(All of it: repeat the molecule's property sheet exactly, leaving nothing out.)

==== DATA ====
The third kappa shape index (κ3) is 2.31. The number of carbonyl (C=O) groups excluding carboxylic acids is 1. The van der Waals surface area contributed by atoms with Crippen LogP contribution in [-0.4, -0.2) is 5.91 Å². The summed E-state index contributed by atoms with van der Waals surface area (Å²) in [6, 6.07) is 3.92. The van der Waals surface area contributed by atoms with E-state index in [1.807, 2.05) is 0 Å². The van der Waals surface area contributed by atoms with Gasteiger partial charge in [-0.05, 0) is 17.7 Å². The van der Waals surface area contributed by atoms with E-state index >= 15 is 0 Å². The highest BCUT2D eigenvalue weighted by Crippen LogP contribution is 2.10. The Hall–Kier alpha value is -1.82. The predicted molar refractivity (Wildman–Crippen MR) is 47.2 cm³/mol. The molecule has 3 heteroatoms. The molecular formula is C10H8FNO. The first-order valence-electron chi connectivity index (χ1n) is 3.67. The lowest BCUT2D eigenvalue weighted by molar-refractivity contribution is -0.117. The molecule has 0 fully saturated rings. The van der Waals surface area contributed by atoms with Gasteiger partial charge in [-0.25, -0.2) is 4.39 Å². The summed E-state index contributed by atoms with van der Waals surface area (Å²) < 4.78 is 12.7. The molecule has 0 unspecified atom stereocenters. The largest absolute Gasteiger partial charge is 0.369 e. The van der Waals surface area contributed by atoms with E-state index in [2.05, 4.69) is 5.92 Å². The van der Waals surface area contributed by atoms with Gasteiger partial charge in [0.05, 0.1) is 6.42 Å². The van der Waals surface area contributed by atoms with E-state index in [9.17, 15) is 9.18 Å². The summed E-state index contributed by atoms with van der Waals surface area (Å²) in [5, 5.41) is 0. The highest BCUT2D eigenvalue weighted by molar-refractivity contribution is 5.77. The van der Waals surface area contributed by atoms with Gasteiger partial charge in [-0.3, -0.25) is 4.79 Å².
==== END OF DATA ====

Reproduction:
The third kappa shape index (κ3) is 2.31. The number of carbonyl (C=O) groups excluding carboxylic acids is 1. The van der Waals surface area contributed by atoms with Crippen LogP contribution in [-0.4, -0.2) is 5.91 Å². The summed E-state index contributed by atoms with van der Waals surface area (Å²) in [6, 6.07) is 3.92. The van der Waals surface area contributed by atoms with E-state index in [1.807, 2.05) is 0 Å². The van der Waals surface area contributed by atoms with Gasteiger partial charge in [-0.05, 0) is 17.7 Å². The van der Waals surface area contributed by atoms with E-state index >= 15 is 0 Å². The highest BCUT2D eigenvalue weighted by Crippen LogP contribution is 2.10. The Hall–Kier alpha value is -1.82. The predicted molar refractivity (Wildman–Crippen MR) is 47.2 cm³/mol. The molecule has 3 heteroatoms. The molecular formula is C10H8FNO. The first-order valence-electron chi connectivity index (χ1n) is 3.67. The lowest BCUT2D eigenvalue weighted by molar-refractivity contribution is -0.117. The molecule has 0 fully saturated rings. The van der Waals surface area contributed by atoms with Gasteiger partial charge in [-0.25, -0.2) is 4.39 Å². The summed E-state index contributed by atoms with van der Waals surface area (Å²) < 4.78 is 12.7. The molecule has 0 unspecified atom stereocenters. The largest absolute Gasteiger partial charge is 0.369 e. The van der Waals surface area contributed by atoms with E-state index in [2.05, 4.69) is 5.92 Å². The van der Waals surface area contributed by atoms with Gasteiger partial charge in [0.05, 0.1) is 6.42 Å². The van der Waals surface area contributed by atoms with E-state index in [9.17, 15) is 9.18 Å². The summed E-state index contributed by atoms with van der Waals surface area (Å²) in [5, 5.41) is 0. The highest BCUT2D eigenvalue weighted by molar-refractivity contribution is 5.77. The van der Waals surface area contributed by atoms with Gasteiger partial charge in [-0.3, -0.25) is 4.79 Å².